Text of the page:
Tivoli Theatre Interior - 1944

"Tivoli Theatre" National Trust for Canada. Mar 2015.

archive.nationaltrustcanada.ca/issues-campaigns/top-ten-endangered/explore-past-listings/ontario/tivoli-theatre

Lyric Theatre

Lyric Theatre

 

Address: 14 Mary Street

Also Known As: the Century


History

The 2300-seat Lyric Theatre opened in 1913 as a vaudeville and motion-picture house. The theatre was named as the result of a promotional contest where $200 in gold was the prize for the best name. Eighty Hamiltonians suggested the name, Lyric, and the prize was split among them, each receiving $2.50.

The Renaissance Revival style theatre was converted to Hamilton's first movie studio in 1920, and again renovated in 1922 as a vaudeville and movie house.

In 1940, the theatre was modernized and air-conditioned. Renamed the Century, the renovated interior of the new theatre still covers the original interior of the old Lyric. Another modernization in 1952 did little to save the Century from the same fate as all Hamilton's grand movie houses, and it closed in 1989.

Subsequently, the facade of the building with its semicircular Lyric logo was designated to be of heritage value by the City of Hamilton under the Ontario Heritage Act. Currently, the rest of the building is slated for demolition, to be rebuilt as condominiums.

 

Manson, Bill "Century (Lyric) Theatre". historical hamilton. Accessed June 26, 2017. historicalhamilton.com/beasley/century-(lyric)-theatre/

Century Theatre - Post Closing  Kowalewicz, Brian. “Century Theatre, southwest corner.”  historical Hamilton.  historicalhamilton.com/beasley/century-(lyric)-theatre/p-1438-century-theatre,-southwest-corner.html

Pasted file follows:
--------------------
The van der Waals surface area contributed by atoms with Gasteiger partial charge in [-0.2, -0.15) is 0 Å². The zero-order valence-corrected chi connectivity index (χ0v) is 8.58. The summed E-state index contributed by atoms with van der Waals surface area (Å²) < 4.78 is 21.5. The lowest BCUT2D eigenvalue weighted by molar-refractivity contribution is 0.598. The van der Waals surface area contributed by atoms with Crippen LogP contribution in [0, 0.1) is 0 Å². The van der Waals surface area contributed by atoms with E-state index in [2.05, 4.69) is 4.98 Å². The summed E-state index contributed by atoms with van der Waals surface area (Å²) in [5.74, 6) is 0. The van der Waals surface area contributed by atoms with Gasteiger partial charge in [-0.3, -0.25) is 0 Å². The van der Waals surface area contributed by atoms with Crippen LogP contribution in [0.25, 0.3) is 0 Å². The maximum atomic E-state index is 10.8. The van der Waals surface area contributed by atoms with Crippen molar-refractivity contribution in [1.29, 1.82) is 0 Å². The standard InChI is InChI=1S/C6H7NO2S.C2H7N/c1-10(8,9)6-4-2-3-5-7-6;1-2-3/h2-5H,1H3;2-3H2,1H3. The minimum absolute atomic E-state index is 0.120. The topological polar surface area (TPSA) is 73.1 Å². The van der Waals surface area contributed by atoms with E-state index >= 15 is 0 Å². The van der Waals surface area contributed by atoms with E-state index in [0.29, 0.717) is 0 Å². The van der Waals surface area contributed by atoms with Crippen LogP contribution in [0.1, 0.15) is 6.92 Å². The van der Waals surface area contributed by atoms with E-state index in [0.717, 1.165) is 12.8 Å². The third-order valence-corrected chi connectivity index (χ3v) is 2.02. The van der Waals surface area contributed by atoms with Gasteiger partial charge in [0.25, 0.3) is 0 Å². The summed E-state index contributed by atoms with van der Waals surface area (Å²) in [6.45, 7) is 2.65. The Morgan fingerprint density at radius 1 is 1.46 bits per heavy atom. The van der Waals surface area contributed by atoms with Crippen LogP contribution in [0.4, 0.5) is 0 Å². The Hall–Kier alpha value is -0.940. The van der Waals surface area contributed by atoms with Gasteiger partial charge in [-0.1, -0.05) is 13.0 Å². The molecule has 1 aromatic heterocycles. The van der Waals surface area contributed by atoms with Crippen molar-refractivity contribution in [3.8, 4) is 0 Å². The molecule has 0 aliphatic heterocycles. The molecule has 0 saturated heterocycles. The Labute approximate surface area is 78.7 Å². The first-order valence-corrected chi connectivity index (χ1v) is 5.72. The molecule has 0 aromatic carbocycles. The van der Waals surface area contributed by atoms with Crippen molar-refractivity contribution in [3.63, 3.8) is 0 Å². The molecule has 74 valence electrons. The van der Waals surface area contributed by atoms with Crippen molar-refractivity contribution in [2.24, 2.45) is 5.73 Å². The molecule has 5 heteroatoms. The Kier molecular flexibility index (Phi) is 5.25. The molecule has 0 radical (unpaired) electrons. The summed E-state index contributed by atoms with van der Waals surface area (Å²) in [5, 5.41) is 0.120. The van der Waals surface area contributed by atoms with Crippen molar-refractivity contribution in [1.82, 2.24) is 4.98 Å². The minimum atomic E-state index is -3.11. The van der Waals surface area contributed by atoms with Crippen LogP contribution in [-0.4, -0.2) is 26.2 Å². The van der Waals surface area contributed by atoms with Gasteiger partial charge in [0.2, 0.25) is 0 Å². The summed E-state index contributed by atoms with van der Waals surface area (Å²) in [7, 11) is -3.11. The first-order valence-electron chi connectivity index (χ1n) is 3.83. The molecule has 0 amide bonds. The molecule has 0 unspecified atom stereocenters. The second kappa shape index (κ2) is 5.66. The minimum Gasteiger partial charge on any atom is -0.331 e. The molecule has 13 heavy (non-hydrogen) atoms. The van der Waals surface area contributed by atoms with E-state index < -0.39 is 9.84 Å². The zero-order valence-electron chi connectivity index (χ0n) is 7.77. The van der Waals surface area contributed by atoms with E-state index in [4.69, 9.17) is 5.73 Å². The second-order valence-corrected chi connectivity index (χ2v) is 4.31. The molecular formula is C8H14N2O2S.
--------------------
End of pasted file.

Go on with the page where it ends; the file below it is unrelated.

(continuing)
Century Theatre - Post Closing

Kowalewicz, Brian. “Century Theatre, southwest corner.” historical Hamilton. historicalhamilton.com/beasley/century-(lyric)-theatre/p-1438-century-theatre,-southwest-corner.html

Grand Opera House

Grand Opera House

 

Address: 102 James St. N


History

"This first-class theatre building, which opened in 1880, was constructed for $25,000. The architect George H. Lalor spared no expense on the building, which drew international stars to its stage. The Opera House attracted such crowds that it underwent several overhauls and expansions in ensuing years. But by the 1930s, interest had begun to wane. Finally, it was shuttered in 1961. Today, the site contains a strip mall."

Hamilton Spectator. "Vanished Hamilton: A litany of loss." Hamilton Spectator. 17 Feb. 2013,

www.thespec.com/news-story/2206326-vanished-hamilton-a-litany-of-loss/

 

"Based on a theatre design of an existing theatre in Toronto, the Grand Opera House opened to the public on November 29, 1880. It had cost $25,000 and was a combination of Gothic and Eastlake styles. The theatre was designed to seat 1,169 people. Many famous acts appeared at the Grand Opera House including comedians, tragedians, ballerinas, opera stars to name only a few.